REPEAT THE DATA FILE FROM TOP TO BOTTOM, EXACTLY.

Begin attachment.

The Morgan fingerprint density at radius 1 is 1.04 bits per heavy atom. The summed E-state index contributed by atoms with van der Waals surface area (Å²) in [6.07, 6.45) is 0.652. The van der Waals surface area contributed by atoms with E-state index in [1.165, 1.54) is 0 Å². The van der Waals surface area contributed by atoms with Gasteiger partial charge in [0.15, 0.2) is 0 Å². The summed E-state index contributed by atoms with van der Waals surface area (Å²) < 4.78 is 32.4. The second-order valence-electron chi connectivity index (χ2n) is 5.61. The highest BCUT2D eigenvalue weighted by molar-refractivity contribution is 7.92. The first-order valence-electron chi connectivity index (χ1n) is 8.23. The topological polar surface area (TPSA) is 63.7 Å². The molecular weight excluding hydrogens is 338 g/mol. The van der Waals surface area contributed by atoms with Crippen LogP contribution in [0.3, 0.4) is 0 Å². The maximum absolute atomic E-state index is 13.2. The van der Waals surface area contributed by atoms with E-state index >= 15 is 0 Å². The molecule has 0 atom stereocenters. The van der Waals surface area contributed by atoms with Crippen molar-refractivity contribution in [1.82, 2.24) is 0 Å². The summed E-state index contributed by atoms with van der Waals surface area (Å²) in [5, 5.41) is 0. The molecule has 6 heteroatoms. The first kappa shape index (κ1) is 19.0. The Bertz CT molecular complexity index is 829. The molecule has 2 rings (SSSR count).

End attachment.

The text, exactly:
The Morgan fingerprint density at radius 1 is 1.04 bits per heavy atom. The summed E-state index contributed by atoms with van der Waals surface area (Å²) in [6.07, 6.45) is 0.652. The van der Waals surface area contributed by atoms with E-state index in [1.165, 1.54) is 0 Å². The van der Waals surface area contributed by atoms with Gasteiger partial charge in [0.15, 0.2) is 0 Å². The summed E-state index contributed by atoms with van der Waals surface area (Å²) < 4.78 is 32.4. The second-order valence-electron chi connectivity index (χ2n) is 5.61. The highest BCUT2D eigenvalue weighted by molar-refractivity contribution is 7.92. The first-order valence-electron chi connectivity index (χ1n) is 8.23. The topological polar surface area (TPSA) is 63.7 Å². The molecular weight excluding hydrogens is 338 g/mol. The van der Waals surface area contributed by atoms with Crippen LogP contribution in [0.3, 0.4) is 0 Å². The maximum absolute atomic E-state index is 13.2. The van der Waals surface area contributed by atoms with E-state index >= 15 is 0 Å². The molecule has 0 atom stereocenters. The van der Waals surface area contributed by atoms with Crippen molar-refractivity contribution in [1.82, 2.24) is 0 Å². The summed E-state index contributed by atoms with van der Waals surface area (Å²) in [5, 5.41) is 0. The molecule has 6 heteroatoms. The first kappa shape index (κ1) is 19.0. The Bertz CT molecular complexity index is 829. The molecule has 2 rings (SSSR count).